Maritime artist takes People’s Choice Award at juried show and sale

Austin Dwyer sees beauty and mystery through mist. It's a powerful technique, a method the award-winning maritime artist uses to lure people into his paintings.

Austin Dwyer’s oil painting

Austin Dwyer sees beauty and mystery through mist.

It’s a powerful technique, a method the award-winning maritime artist uses to draw people to his paintings.

Such an engaging work is “Winter Respite,” an oil painting that captured the imagination of onlookers and the People’s Choice Award at the recently completed Small Works, Big Presents: The Gift of Art exhibit at the White River Valley Museum.

As its title suggests, the painting shows a small but powerful tugboat taking a break, tied to a dock in a fog-shrouded harbor.

“When you have a mist, you get that illusion of depth or distance, which the artist is looking for,” said Dwyer, 76, of Mukilteo, who has painted and taught art for many years in the Northwest. “When you look at the painting in the mist … you have a strong focal point and then after that, things begin to disappear in space. I think that’s what’s exciting about mist. It makes people look more into the painting, to get more involved in your painting.

“And there is something about a tugboat that’s so romantic.”

For winning the exhibit’s People’s Choice Award, Dwyer received a $400 cash prize and the opportunity to have “Winter Respite” grace next year’s invitation.

The juried art show and sale, which closes Sunday, represents high quality works of fine art and crafts from throughout the Northwest.

Jurors chose 76 pieces of work from 420 submissions for the exhibit. All told, 122 artists from Washington, Idaho and Oregon entered, with 18 percent of their submissions making the show.

Dwyer’s style is all his own, impressionistic and realistic. He enjoys painting all things on high seas and gentle waters but also shines creating landscapes, “plein air” outdoors and portraits.

Painting brings out the best in him.

“I never worked a day in my life. When people go to work, I go to my studio,” said Dwyer, who also dabbles as an author and musician.

“When you paint, you have to have an idea, otherwise it’s calisthenics,” he said. “The real drive is having that single idea.”

Dwyer calls it an obsession, yet his devotion to his craft hasn’t kept him from spending time with family and friends. He and his wife, Mig, raised eight children, and dote on 22 grandchildren.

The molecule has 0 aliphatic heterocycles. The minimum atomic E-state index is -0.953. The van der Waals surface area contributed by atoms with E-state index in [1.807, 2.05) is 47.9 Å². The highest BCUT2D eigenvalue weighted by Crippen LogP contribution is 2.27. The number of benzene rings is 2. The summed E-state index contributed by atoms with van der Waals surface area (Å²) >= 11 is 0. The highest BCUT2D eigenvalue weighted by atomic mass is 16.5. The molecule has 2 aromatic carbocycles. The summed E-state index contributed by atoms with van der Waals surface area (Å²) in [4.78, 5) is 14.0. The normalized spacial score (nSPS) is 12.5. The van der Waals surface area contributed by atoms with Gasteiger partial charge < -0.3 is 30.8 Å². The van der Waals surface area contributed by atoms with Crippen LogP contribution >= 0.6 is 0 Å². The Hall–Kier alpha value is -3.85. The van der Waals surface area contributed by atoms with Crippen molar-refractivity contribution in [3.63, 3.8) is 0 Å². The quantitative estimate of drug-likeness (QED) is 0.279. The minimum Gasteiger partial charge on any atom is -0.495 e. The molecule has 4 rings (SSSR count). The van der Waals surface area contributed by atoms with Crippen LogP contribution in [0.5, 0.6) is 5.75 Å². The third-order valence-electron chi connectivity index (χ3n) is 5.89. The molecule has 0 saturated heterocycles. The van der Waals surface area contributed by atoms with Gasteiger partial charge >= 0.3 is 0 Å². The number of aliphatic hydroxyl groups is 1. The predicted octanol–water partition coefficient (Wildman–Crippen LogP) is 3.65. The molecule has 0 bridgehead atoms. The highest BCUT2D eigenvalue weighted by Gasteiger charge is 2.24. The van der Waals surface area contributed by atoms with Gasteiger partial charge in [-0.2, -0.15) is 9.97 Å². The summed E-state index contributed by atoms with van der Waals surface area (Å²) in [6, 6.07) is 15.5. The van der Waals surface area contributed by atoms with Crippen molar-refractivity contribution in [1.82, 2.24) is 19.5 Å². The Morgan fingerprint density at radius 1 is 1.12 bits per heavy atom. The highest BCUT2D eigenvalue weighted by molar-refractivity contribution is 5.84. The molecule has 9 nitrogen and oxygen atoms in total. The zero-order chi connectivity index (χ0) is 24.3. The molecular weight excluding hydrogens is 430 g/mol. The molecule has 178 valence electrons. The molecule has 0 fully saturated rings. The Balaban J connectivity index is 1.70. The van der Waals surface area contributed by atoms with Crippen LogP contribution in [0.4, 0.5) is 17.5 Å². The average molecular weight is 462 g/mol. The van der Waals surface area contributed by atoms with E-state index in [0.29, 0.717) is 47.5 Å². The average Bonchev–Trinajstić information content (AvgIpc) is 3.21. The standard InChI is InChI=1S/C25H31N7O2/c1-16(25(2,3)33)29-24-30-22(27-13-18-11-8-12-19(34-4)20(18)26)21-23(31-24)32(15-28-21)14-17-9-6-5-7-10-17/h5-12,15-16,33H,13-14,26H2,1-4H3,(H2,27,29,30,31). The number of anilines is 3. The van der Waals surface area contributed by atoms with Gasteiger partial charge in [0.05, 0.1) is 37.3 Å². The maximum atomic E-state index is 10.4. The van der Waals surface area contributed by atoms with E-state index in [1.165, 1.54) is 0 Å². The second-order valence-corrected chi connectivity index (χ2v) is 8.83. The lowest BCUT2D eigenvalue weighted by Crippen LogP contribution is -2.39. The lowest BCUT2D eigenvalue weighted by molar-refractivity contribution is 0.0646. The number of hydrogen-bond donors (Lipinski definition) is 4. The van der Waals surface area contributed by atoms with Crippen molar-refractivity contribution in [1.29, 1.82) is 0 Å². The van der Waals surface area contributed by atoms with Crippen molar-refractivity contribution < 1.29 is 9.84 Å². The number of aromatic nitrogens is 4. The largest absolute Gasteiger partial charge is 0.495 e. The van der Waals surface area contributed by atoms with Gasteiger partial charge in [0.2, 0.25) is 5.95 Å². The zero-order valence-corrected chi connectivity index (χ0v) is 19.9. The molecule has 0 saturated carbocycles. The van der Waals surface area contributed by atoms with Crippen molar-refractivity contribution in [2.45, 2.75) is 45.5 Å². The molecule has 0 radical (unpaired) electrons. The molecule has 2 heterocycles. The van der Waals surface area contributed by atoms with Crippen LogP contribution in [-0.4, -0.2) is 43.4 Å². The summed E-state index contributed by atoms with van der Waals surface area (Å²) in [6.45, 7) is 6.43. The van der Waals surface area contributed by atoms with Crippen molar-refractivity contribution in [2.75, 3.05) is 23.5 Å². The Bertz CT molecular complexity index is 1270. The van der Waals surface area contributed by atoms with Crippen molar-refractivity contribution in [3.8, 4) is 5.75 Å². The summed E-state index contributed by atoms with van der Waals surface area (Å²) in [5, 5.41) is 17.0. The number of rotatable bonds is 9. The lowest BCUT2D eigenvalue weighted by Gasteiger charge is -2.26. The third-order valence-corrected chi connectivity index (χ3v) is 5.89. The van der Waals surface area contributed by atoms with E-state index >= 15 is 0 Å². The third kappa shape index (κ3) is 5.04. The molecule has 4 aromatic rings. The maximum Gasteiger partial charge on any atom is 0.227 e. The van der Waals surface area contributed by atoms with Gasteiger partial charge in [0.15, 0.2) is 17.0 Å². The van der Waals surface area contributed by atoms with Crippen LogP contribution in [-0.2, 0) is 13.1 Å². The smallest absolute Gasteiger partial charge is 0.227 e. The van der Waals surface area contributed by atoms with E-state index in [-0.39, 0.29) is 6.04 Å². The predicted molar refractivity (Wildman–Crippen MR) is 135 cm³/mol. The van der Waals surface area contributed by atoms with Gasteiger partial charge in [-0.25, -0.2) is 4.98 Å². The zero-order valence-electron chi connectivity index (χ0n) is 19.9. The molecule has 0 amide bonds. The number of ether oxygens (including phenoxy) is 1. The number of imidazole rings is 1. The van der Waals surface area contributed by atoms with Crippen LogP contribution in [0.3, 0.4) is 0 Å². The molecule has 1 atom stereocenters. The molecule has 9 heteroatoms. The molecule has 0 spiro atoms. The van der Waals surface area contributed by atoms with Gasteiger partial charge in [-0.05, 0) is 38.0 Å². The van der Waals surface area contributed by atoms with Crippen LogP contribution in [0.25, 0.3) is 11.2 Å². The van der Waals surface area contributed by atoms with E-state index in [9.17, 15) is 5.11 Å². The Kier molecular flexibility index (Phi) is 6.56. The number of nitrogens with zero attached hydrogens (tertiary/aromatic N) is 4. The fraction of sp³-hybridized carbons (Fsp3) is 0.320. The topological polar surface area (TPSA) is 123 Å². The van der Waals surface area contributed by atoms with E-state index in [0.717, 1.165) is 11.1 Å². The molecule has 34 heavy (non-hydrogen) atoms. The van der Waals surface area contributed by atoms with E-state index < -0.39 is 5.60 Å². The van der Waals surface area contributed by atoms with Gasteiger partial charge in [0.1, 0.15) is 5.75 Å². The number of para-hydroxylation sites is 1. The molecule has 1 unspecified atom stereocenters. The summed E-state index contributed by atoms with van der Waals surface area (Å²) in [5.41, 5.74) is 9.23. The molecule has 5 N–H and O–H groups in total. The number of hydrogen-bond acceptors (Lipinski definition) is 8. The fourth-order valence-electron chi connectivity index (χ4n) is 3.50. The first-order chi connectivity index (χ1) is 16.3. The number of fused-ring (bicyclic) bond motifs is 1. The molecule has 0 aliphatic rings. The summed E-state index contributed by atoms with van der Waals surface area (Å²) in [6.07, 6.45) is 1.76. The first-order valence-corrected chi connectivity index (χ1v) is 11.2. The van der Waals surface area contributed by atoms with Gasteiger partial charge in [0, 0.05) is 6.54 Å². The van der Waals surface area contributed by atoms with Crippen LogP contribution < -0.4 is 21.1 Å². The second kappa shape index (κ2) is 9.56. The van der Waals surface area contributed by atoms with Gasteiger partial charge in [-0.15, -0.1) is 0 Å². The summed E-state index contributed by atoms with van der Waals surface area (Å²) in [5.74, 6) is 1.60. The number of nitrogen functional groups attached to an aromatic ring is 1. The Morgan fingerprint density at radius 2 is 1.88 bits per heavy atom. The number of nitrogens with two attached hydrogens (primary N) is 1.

Through his art, Dwyer is able to give something back. He teaches art to small groups and continues to guest lecture at universities. He is frequently asked to jury shows and conduct workshops.

Born in County Tipperary, Ireland, Dwyer traveled extensively before landing in the United States to join the Air Force. After being discharged in 1961, he arrived in Seattle, a proud American citizen.

Dwyer is a fellow and past president of the Puget Sound Group of Northwest Painters. He is also a signature member of the American Society of Marine Artists and a member of its board of directors.

He studied at the Burnley School of Professional Art in Seattle and after graduation co-founded Cohen-Dwyer Advertising and Marketing. Dwyer also taught illustration and design at the Burnley school for 14 years.

Dwyer retired in 2005 but continued to promote his maritime paintings, which can be found in galleries and private institutions throughout the U.S. and Europe. He recently co-founded, with C.R. Bryant, the Pacific Rim Institute of Marine Art.

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Small Works, Big Presents: The Gift of Art

• Exhibit: White River Valley Museum, 918 H St. SE, Auburn. Sponsored by the Auburn Arts Commission and 4Culture.

• Hours: Noon to 4 p.m. Wednesday through Sunday.

• Admission: $5 adults; $2 seniors and children; 2 years of age or younger are free.

• Information: Call 253-288-7433 or visit www.wrvmuseum.org.


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